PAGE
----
In June, a diffident and self-deluded President Obama claimed that “the private sector is doing fine.” Last week, the private sector responded: Speak for yourself, buster. Who needs an “October Surprise” when the business headlines are broadcasting the imminent layoff bomb in neon lights?
The Bureau of Labor Statistics reported last Tuesday that employers issued 1,316 “mass layoff actions” (affecting 50 workers or more) in September; more than 122,000 workers were affected overall. USA Today financial reporter Matt Krantz wrote that “(m)uch of the recent layoff activity is connected to what’s been the slowest period of earnings growth since the third quarter of 2009.” Some necessary restructuring is underway in response to the stagnant European economy. But more and more U.S. businesses are putting the blame — bravely and squarely — right where it belongs: on the obstructionist policies and regulatory schemes of the blame-shifter-in-chief.
Last week, Ohio-based auto parts manufacturer Dana Holding Corp. warned employees of potential layoffs amid “looming concern” about the economy. President and CEO Roger Wood specifically mentioned the walloping burden of “increasing taxes on small businesses” and the need to “offset increased costs that are placed on us through new laws and regulations.”
Case in point: Obamacare. The mandate will cost Dana Holding Corp., which employs some 24,500 workers, “approximately $24 million over the next six years in additional U.S. health care expenses.” As Ohio Watchdog blogger Maggie Thurber reported, the firm’s Toledo area corporate offices laid off seven white-collar employees last Friday; company insiders told her more were on the way. They are not alone.
On Tuesday, Consol Energy issued a federally mandated layoff disclosure announcing its “intent to idle its Miller Creek surface operations near Naugatuck, W.Va.” The move will affect the company’s Wiley Surface Mine, Wiley Creek Surface Mine, Minway Surface Mine, Minway Preparation Plant and Miller Creek Administration Group, all in Mingo County, W.Va. Despite state approval, cooperation with the U.S. Army Corps of Engineers and myriad other agencies, and a stellar safety record, Obama’s EPA dragged its feet on the permit approval process. The impasse has forced layoffs of 145 Consol Energy employees that will hit at the end of the year. They are not alone.
In August, Robert E. Murray, founder and CEO of Murray Energy Corporation in Ohio, blasted the White House anti-coal agenda for the layoffs and closure of his company’s mine. He told Obama water-carrying CNN anchor Soledad O’Brien that “the many regulations that (Obama) and his radical appointees and the U.S. EPA have put on the use of coal, there are dozens of them and collectively by his own energy administration, have closed 175 power plants.” As O’Brien barked at her guest about purported environmental objections, Murray explained that “we cannot get permits for these mines. They are delaying the issuance of permits. If you can’t get the permit, you can’t have the mine. … I created those jobs, and I put the investment in that mine. And when it came time to lay the people off, I went up personally and talked to every one of them myself to lay them off. It’s a human issue.”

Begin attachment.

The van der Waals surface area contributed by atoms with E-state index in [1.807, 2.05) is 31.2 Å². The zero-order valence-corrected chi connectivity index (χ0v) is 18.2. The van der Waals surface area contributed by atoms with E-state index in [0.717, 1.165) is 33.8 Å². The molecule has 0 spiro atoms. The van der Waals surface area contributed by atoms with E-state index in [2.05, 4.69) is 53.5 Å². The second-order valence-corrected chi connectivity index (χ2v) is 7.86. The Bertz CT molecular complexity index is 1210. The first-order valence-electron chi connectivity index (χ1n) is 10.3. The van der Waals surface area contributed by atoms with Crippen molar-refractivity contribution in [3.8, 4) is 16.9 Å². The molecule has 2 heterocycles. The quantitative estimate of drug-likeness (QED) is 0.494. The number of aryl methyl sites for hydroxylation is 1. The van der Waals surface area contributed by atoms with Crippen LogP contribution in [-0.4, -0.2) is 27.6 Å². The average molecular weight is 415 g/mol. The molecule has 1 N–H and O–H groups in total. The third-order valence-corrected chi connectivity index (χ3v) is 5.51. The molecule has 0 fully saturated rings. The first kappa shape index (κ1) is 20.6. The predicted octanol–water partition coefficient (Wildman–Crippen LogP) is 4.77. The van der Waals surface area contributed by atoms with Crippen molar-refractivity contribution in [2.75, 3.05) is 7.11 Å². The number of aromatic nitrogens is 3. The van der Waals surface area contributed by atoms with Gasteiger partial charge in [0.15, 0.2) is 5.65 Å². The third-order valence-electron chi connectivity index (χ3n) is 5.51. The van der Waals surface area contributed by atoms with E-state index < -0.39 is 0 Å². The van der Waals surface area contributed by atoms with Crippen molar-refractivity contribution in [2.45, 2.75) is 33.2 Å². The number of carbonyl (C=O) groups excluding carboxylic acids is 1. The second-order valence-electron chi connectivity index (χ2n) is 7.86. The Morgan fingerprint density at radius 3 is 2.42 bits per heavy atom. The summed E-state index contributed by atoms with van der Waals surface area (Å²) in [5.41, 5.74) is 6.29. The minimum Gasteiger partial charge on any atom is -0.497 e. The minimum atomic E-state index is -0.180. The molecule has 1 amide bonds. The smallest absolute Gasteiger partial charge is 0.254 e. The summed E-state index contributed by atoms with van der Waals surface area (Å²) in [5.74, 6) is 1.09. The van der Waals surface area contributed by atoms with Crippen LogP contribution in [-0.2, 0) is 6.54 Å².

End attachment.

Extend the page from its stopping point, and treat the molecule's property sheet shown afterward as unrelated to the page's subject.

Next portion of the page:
And it’s an innovation issue, too. As I reported in February, Obamacare’s impending 2.3 percent medical device excise tax has already wrought havoc on the industry:
Stryker, a maker of artificial hips and knees based in Kalamazoo, Mich., is slashing 5 percent of its global workforce (an estimated 1,000 workers) this coming year to reduce costs related to Obamacare’s taxes and mandates.
Covidien, a N.Y.-based surgical supplies manufacturer, recently announced layoffs of 200 American workers and plans to move some of its plant work to Mexico and Costa Rica, in part because of the coming tax hit.
Mass.-based Zoll Medical Corp., which makes defibrillators and employs some 1,800 workers in the U.S. and around the world, says the medical device tax will cost the company between $5 million and $10 million a year.
This July, Indiana’s Cook Medical Inc. shelved plans to open five new plants because of the imminent medical device tax hit. They are not alone.
The heads of Koch Industries, Westgate Resorts and ASG Software Solutions have all separately informed their employees of prosperity-undermining Obama economic politics. Left-wing groups have lambasted the executives for exercising their political free speech.
But they have remained silent while the White House corruptocrats bribed federal defense contractors into delaying federally mandated layoff disclosures before the election. In a memo now being investigated on Capitol Hill, Obama promised to cover the legal fees of Lockheed Martin and other defense contractors if they ignored legal requirements to inform workers in advance about so-called sequestration cuts to the military’s budget scheduled to kick in next year.
Truth suppression is a time-honored Obama tactic, of course. Remember: The administration and its Democratic allies on Capitol Hill attempted to punish Deere, Caterpillar, Verizon and ATT in 2010 for disclosing how the costs of Obamacare taxes were hitting their bottom lines — even though they were simply following SEC disclosure requirements. The White House also tried to silence insurers who dared to inform their customers about how Obamacare was driving up premiums. Not this time.
The administration’s bully boys don’t have enough whitewash and duct tape to cover up the past, present and future devastation of the president and his economic demolition team.